Canadians are known for being particularly polite. So, it’s not surprising that, even as the Canadian Olympic Committee (COC) named Sid Lee its new agency of record, they still gave praise to the two previous agencies that helped build the brand of Canadian athletics.
“Five years ago, we started an agency search because we realized that we could, despite being a lean operation marketing-wise, find partners that wanted to use the Canadian Olympic Team as a great canvas to tell athlete stories. We did a search for agencies and Proximity BBDO was the agency that won our business and it did a great job. It did ‘Give Your Everything’ and ‘We Are Winter,’” said Derek Kent, chief marketing officer of the Canadian Olympic Committee. “Those were the two first campaigns that we did and, really, the first time the COC had ever launched a fully integrated brand campaign.”
Kent went on to praise the work of agency Cossette, which did the 'Now Or Never' campaign for the Pan Am games, and 'Ice In Our Veins,' the campaign for the Rio Olympics.
“They both did fantastic jobs for Team Canada and we owe them a debt of gratitude,” added Kent.
Indeed, the COC and their agencies have scooped up around 30 international awards for their work including a 2014 Sliver Clio Sports award for 'We Are Winter'.
Sid Lee gets in the saddle
Kent and the COC are very happy to have Sid Lee continue the work of growing the prominence of Canadian national athletics, however, including their highly successful and inspiring 'We The North' campaign for the Toronto Raptors of the NBA, which generated 160m impressions on social media in its launch season.
“We're supremely excited and looking forward to working with Sid Lee, a creative agency that is synonymous with sport. It has sport in its DNA, so it's a perfect match for us moving forward and we're really pumped,” said Kent.
Sid Lee has not only a sports penchant, but also a creative bent, having worked with Cirque du Soleil, so the agency has always looked for creative ways to promote action. Additionally, the agency’s Quebec roots inform all sides of what it means to embrace the entirety of Canada.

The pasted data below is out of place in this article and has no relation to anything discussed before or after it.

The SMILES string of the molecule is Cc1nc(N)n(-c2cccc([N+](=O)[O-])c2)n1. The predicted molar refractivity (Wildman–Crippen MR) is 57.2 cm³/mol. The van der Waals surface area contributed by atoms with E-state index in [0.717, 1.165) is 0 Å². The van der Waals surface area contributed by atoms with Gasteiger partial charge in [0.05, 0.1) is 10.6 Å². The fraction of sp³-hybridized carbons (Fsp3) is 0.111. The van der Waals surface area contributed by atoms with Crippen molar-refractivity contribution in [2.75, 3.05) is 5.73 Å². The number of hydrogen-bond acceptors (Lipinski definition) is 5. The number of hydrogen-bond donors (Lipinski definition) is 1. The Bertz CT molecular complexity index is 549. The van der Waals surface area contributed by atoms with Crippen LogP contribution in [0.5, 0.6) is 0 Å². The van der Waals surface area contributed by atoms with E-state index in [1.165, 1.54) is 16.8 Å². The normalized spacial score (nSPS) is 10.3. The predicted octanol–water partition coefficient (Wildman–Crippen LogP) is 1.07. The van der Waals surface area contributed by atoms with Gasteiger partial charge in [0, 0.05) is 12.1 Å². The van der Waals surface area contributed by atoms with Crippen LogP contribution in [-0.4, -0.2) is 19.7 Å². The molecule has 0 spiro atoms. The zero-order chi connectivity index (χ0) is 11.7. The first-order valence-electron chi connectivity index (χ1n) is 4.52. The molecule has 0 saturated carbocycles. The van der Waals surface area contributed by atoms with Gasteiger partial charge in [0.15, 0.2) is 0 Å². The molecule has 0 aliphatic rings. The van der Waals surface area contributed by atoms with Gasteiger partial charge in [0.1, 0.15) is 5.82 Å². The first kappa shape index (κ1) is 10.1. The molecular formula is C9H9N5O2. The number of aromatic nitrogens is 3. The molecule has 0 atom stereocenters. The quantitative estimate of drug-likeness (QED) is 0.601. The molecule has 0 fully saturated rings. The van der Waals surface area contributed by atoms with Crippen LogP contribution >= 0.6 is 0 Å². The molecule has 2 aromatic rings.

“What we said to them is, ‘come to us with new thinking, fresh ideas, a new lens and let's bring this Canadian Olympic Team brand even more powerfully to life.’ I think it's going to be great,” said Kent.
“We believe that the COC is at an inflection point and are incredibly proud to have been selected as a strategic partner in helping bring a new level of excitement and awareness to Canada’s efforts on the Olympic global stage. Above all, our passion for Canada and Canadian athletes will be a guiding force in creating a dynamic marketing platform in support of the COC’s desire to embrace a transformation agenda” said Joseph Barbieri, partner and managing director content, Sid Lee.
“They are an amazingly talented and creative agency. It's a great Canadian story that has gone global. For us, it was their track record of success in sports, so you look at the number of clients that they've had in sports. The ‘We The North’ campaign really captured the imagination of the country around a local, Toronto basketball team, but it tapped into a bigger insight about what it means to be Canadian and so there was that element. Also they had a real strong desire to work with us and they, obviously, are focused on sports, so for us it's a match made in heaven,” added Kent.